In December 2019, the first pneumonia cases caused by an unknown microorganism were identified in Wuhan, China . The pathogen was identified as a novel betacoronavirus and was named “severe acute respiratory syndrome coronavirus 2 (SARS-CoV-2)” . SARS-CoV-2 is phylogenetically similar to SARS-CoV, which caused outbreaks of a severe respiratory syndrome in China in 2002 . The symptoms of coronavirus disease 2019 (COVID-19), which is the respiratory syndrome caused by SARS-CoV-2, are fever, cough and lymphopenia . Chest computed tomography examinations of COVID-19 patients are characterized by the bilateral distribution of patchy shadows or ground-glass opacities . Since early December 2019 and as of June 15, 2020, over 7,800,000 cases of COVID-19 have been confirmed and 430,000 deaths have been reported throughout the world , and the World Health Organization has reported a fatality rate for cases defined as pneumonia of approximately 2% .
Currently, COVID-19 is diagnosed by the clinical presentation of the patient, as described above, and the detection of SARS-CoV-2 RNA in respiratory specimens, such as a nasal swab or sputum, using real-time reverse-transcription polymerase chain reaction (RT-PCR) [8, 9]. However, this method requires skilled technicians who know how to handle genetic samples and perform PCR tests and occasionally causes false-negative results because of the viral replication window, a low viral titer, or incorrect sample collection . Moreover, the sampling of respiratory specimens exposes medical staff to a higher risk of secondary infection through aerosolization than the sampling of sera [11, 12]. Therefore, other methods are required to complement PCR testing.
Candidate complementary tests include both antigen and antibody tests. Regarding antigen tests, although this method does not require special skills for performing genetic testing, there remains a high risk of secondary infection during sampling, and the sensitivity of antigen tests is reportedly lower than that of PCR testing [13, 14]. Antibody tests are another candidate. Compared with PCR testing, this serological test method has a faster turn-around time and requires easier and safer sample collection and less specialized skills for technicians; furthermore, when we interpret the results of an antibody testing considering the duration after the onset of COVID-19, this test would give us important information in diagnosing COVID-19. The main concern regarding antibody tests is the high frequency of false-positive cases, which is a parameter that should depend on the quality of the test product [15, 16]. Recently, Shenzhen YHLO Biotech Co., Ltd (China) has developed an antibody test with a high specificity [17–19]; however, this method has not yet been validated in the Japanese population. Therefore, in the present study, we aimed to validate the measurement of IgM and IgG antibodies against SARS-CoV-2 in sera and to investigate the usefulness of this method for the diagnosis of COVID-19.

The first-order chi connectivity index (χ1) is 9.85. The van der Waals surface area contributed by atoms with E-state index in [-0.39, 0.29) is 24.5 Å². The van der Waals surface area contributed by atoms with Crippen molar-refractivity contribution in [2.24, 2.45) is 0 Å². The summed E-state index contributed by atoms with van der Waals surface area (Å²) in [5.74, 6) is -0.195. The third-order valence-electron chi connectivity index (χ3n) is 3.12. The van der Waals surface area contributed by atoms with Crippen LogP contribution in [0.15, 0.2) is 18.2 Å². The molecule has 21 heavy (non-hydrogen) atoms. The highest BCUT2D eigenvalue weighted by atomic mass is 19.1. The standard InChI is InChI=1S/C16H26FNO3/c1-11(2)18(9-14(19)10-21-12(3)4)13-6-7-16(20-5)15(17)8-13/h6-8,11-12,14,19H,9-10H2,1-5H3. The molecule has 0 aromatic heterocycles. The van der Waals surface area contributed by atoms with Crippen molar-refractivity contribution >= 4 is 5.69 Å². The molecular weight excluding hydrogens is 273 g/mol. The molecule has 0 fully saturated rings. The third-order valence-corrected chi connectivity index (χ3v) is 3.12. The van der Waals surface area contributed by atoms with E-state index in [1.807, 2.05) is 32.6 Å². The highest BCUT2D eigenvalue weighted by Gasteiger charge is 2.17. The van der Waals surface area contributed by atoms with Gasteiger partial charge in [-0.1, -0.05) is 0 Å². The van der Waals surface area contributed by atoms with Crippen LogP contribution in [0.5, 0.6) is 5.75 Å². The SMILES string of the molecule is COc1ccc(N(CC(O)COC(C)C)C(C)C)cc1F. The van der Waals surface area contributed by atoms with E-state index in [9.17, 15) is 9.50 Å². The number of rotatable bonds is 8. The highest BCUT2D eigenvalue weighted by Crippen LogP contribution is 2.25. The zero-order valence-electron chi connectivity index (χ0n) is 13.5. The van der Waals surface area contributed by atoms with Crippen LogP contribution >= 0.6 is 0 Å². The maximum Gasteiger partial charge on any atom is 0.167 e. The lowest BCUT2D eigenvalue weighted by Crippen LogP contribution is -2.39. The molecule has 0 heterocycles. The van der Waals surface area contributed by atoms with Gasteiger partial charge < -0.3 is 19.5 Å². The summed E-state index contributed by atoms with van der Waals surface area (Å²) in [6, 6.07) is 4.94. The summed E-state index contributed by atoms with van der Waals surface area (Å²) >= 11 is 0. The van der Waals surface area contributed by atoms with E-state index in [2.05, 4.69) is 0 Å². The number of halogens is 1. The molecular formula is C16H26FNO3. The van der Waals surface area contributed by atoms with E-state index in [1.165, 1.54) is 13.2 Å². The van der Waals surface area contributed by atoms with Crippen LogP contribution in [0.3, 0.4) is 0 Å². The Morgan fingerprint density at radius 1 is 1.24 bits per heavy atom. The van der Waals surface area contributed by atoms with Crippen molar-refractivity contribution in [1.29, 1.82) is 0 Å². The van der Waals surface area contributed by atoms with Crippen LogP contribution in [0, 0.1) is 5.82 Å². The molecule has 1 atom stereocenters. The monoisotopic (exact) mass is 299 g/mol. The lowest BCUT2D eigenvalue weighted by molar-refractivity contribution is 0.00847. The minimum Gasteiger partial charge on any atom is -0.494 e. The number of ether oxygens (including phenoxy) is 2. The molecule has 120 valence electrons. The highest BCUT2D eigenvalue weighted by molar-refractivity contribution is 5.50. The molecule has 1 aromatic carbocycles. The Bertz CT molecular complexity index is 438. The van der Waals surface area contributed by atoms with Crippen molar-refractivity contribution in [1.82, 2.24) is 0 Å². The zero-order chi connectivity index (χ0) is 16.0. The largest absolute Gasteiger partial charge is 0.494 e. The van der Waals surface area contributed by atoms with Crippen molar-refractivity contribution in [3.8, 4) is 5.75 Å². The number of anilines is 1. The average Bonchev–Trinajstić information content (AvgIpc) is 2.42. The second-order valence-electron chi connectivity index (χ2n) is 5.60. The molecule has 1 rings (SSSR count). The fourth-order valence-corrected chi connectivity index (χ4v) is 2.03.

Materials and methods
We enrolled a total of 26 COVID-19-positive cases and 53 COVID-29-suspected cases who were hospitalized at The University of Tokyo Hospital. Confirmed COVID-19 cases were defined based on the guidelines of The University of Tokyo Hospital. Briefly, patients with acute respiratory infection syndrome accompanied by detectable SARS-CoV-2 RNA in a throat swab or sputum at least once were confirmed as having COVID-19 (PCR-positive cases). Suspected patients were defined as subjects with respiratory symptoms, a history of overseas travel, or a high-risk contact with a confirmed COVID-19 case but with negative PCR results. We received the patient’s whole blood in the collection tube coated with silica and thrombin for the clinical laboratory testing. Then, the serum was separated by centrifuging at 2,300 g for 5 minutes and carried out clinical testing. We collected residual sera available after routine clinical testing and kept it frozen at -20°C until measurement. The serum samples before the onset of the infection were collected by chance since all serum samples investigated in our laboratory were stored for 3 weeks from the day when the routine laboratory testing was performed. Three of the subjects of whom we collected the serum samples before the onset of COVID-19 symptoms had been confirmed SARS-CoV-2 PCR negative. In other four subjects and control cases collected in March 2020, symptoms of cold were not described in medical records. We enrolled the COVID-19 subjects and the suspicious subjects, which we can collect residual serum samples between April 22, 2020 and June 22, 2020. The serological tests were performed using the sample that had been collected on the day closest to the day on which the sample for the PCR test had been collected. The mean days (±S.D.) between the antibody test and the onset of the symptom or the PCR test were 11.3 (±6.70) or 5.67 (±5.67) days, respectively. As control groups, we randomly selected 20 and 100 outpatients who had visited The University of Tokyo Hospital in March 2020 or January-December 2017 and were not complicated with autoimmune diseases, respectively. We also collected 111 serum samples known to contain autoantibodies. All samples used in this study were stored biological samples and were de-identified before we accessed them.